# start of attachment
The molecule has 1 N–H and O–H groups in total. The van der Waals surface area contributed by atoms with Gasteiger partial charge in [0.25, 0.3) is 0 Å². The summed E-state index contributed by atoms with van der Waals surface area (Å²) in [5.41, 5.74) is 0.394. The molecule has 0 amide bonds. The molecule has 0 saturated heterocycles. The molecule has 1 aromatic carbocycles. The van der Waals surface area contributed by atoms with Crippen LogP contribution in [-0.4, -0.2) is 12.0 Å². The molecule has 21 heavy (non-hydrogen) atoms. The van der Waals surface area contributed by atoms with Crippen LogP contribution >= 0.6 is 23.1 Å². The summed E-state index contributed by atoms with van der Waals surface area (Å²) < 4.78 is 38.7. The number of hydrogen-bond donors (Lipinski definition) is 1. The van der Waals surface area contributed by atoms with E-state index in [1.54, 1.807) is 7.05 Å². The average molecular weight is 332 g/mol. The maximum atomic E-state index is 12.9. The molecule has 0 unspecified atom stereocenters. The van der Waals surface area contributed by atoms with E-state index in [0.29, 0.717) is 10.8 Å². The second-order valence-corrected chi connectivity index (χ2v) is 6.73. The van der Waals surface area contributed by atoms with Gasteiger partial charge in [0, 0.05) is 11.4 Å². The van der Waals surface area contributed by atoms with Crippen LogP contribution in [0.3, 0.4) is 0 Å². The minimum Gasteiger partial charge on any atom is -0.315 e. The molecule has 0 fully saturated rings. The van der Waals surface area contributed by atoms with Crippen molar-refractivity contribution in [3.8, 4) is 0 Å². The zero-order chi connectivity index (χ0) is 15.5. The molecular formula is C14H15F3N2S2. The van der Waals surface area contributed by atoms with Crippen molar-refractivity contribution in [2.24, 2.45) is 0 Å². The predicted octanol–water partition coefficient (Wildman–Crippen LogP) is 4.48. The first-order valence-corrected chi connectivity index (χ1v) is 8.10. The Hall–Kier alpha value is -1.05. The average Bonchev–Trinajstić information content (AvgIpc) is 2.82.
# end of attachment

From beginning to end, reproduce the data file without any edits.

The molecule has 1 N–H and O–H groups in total. The van der Waals surface area contributed by atoms with Gasteiger partial charge in [0.25, 0.3) is 0 Å². The summed E-state index contributed by atoms with van der Waals surface area (Å²) in [5.41, 5.74) is 0.394. The molecule has 0 amide bonds. The molecule has 0 saturated heterocycles. The molecule has 1 aromatic carbocycles. The van der Waals surface area contributed by atoms with Crippen LogP contribution in [-0.4, -0.2) is 12.0 Å². The molecule has 21 heavy (non-hydrogen) atoms. The van der Waals surface area contributed by atoms with Crippen LogP contribution >= 0.6 is 23.1 Å². The summed E-state index contributed by atoms with van der Waals surface area (Å²) < 4.78 is 38.7. The number of hydrogen-bond donors (Lipinski definition) is 1. The van der Waals surface area contributed by atoms with E-state index in [1.54, 1.807) is 7.05 Å². The average molecular weight is 332 g/mol. The maximum atomic E-state index is 12.9. The molecule has 0 unspecified atom stereocenters. The van der Waals surface area contributed by atoms with E-state index in [0.29, 0.717) is 10.8 Å². The second-order valence-corrected chi connectivity index (χ2v) is 6.73. The van der Waals surface area contributed by atoms with Gasteiger partial charge in [0, 0.05) is 11.4 Å². The van der Waals surface area contributed by atoms with Crippen LogP contribution in [0.3, 0.4) is 0 Å². The minimum Gasteiger partial charge on any atom is -0.315 e. The molecule has 0 fully saturated rings. The van der Waals surface area contributed by atoms with Crippen molar-refractivity contribution in [3.8, 4) is 0 Å². The zero-order chi connectivity index (χ0) is 15.5. The molecular formula is C14H15F3N2S2. The van der Waals surface area contributed by atoms with Crippen molar-refractivity contribution in [2.24, 2.45) is 0 Å². The predicted octanol–water partition coefficient (Wildman–Crippen LogP) is 4.48. The first-order valence-corrected chi connectivity index (χ1v) is 8.10. The Hall–Kier alpha value is -1.05. The average Bonchev–Trinajstić information content (AvgIpc) is 2.82.